To twist the heated drill-blank, it is placed l tions, and so insure a free cut and consequent between lever t and head m, and its shank is secured in arbor o by a set-screw or other means, the inner ends of the grooves being placed close to the inner face of standard in and lever it, when, by rotating and retracting arbor 0, as described, the drill-blank will be drawn past lever t and standard m, and will thereby acquire the same pitch of spirality or twist as the groove in said arbor 0. After the drill-blank is thus twisted its grooves are finished by grinding or milling with a rotary cutter, which finishing may be effected by the machine shown in Figs.9 and 10, in which it represents a frame, in which is mounted, upon a suitable arbor, the grinding or cutting disk 17, driven by'a belt on pulley ll, the drill being moved upon a die or bed, 9!, past the cutter,
. which thereby imparts a uniform finish, depth,
and configuration to the grooves. After the grooves of the drill-blank are thus perfected its exterior is finished, either before or after it is tempered, by grinding, which may be effected by the machine shown in Fig. 11, in which so is the bed, from which rise the standards 3 3, upon or in which is journaled the arbor of the grinding-wheel 2, which may be rotated by a belt upon pulley 4, secured to its arbor.
In the standards y the arbor w is journaled, which is driven by a belt upon its pulley z; and in this arbor one end of drillj is centrally secured, while its other end is similarly secured in arbor 6, which is journaled in standards 5, and is provided with a pulley, 7, for its rotation by a belt.
The standards 3 may be formed upon or provided with a supplemental bed moving upon ways both transversely to and in the axial direction of drill j, in order that the grindingwheel 2 may be adjusted toward or away from the drill to insure the requisite diameter thereof, and along the length thereof in order to insure a uniform diameter throughout its length, such movements of the wheel and its supporting-frame being in accordance with the wellknown method of grinding cylindrical bodies to a uniform diameter by means of a rapidlyrotating wheel revolving in the same direction as the more slowly-revolving body, whereby their contact-surfaces move in opposite direcaccuracy in the diameter of the body so ground. The drill, after being finished in its grooves, as described, may be tempered as the next stage, and then ground upon its exterior, as described, or it may he so ground upon its exterior and then tempered, as may be preferred, for if tempered last its color will be dull, but it ground last it will of course be bright.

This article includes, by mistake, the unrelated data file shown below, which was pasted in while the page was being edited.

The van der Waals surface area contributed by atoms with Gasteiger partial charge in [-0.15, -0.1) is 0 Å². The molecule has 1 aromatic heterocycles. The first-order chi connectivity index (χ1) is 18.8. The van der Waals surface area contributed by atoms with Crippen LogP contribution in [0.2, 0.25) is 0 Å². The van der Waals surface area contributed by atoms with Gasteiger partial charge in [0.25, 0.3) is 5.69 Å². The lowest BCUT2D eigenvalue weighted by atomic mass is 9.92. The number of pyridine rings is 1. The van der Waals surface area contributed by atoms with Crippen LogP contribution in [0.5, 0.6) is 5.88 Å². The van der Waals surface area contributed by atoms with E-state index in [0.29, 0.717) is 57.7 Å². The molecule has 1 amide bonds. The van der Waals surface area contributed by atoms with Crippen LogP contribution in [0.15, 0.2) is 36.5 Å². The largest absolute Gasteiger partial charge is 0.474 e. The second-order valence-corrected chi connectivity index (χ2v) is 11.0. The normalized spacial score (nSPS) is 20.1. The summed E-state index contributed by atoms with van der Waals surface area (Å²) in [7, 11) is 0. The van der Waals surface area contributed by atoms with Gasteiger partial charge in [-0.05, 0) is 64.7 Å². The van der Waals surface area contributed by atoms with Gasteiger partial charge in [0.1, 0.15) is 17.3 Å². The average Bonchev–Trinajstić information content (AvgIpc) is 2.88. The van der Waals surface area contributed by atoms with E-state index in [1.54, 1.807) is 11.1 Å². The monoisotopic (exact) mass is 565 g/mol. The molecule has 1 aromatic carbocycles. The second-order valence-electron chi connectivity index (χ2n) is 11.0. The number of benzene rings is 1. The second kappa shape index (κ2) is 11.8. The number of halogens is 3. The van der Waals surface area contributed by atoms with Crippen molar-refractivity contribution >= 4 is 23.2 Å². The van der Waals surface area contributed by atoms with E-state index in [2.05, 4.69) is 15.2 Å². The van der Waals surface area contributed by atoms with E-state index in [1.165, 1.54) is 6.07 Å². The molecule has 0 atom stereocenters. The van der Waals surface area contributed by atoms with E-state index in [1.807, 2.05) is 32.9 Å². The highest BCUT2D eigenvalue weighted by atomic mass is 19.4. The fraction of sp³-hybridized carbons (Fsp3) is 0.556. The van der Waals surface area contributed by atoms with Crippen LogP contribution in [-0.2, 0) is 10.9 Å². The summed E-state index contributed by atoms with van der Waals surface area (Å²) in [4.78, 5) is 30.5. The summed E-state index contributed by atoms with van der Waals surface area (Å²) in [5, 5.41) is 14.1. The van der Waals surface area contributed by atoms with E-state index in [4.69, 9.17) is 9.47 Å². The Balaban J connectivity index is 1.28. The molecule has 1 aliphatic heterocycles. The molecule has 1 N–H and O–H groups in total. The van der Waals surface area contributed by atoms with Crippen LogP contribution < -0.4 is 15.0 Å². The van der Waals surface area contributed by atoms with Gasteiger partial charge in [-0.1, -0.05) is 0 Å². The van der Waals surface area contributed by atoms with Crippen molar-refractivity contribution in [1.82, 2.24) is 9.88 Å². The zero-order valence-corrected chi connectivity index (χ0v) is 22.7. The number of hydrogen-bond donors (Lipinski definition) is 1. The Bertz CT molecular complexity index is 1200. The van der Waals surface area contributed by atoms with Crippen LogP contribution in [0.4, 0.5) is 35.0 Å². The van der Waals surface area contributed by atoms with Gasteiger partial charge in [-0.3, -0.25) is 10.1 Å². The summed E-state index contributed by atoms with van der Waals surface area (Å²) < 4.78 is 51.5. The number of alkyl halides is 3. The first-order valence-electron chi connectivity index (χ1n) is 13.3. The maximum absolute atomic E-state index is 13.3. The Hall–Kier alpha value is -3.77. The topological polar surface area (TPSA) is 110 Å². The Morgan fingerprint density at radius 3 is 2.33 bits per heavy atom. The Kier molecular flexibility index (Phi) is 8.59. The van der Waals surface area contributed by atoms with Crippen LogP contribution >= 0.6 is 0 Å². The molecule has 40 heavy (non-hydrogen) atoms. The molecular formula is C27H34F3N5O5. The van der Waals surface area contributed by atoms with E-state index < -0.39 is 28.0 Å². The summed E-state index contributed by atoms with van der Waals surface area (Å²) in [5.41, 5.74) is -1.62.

We are aware that it is a common and almost universal practice to form the spiral grooves in twist-drills by subjectingthe blanks directly to the actions of mills or cutters, and we of course make no claim to milling merely; and we are also well aware that one of the oldest, and perhaps the oldest, methods of forming twist-drills is to form a ribbon of steel of the desired width and thickness, and when heated to twist the same into a spiral form, to be pointed and tempered to serve as a drill. We are also aware that forging or rolling grooves in metal for various purposes and in various configurations is an old and well-known practice, and hence we do not claim any of the separate means or methods employed by us in manufacturingour drills; nor do we claim any of the machines or devices herein shown, the same being introduced for the more ready explanation of our invention and for the purpose of showing some means for carrying the same into effect.
We claim as our invention- The herein-described improvement in the art of making twist-drills, the same consisting in first forging, hammering, orswaging the blanks to impart thereto the incipient grooves, then rolling the blanks to more nearly finish and consolidate the same, then twisting the grooved portion of the blank, then milling or grinding the grooves to perfect the same, and then cylindrically grinding and afterward tempering, or tempering and then grinding the drill, as a bright or dull colored finish is required, all substantially as specified.
ELIAS STRANGE. ELIAS XV. STRANGE. EMERSOLY C. STRANGE. Witnesses:
GEO. R. HUNTLEY, D. L. MITCHELL.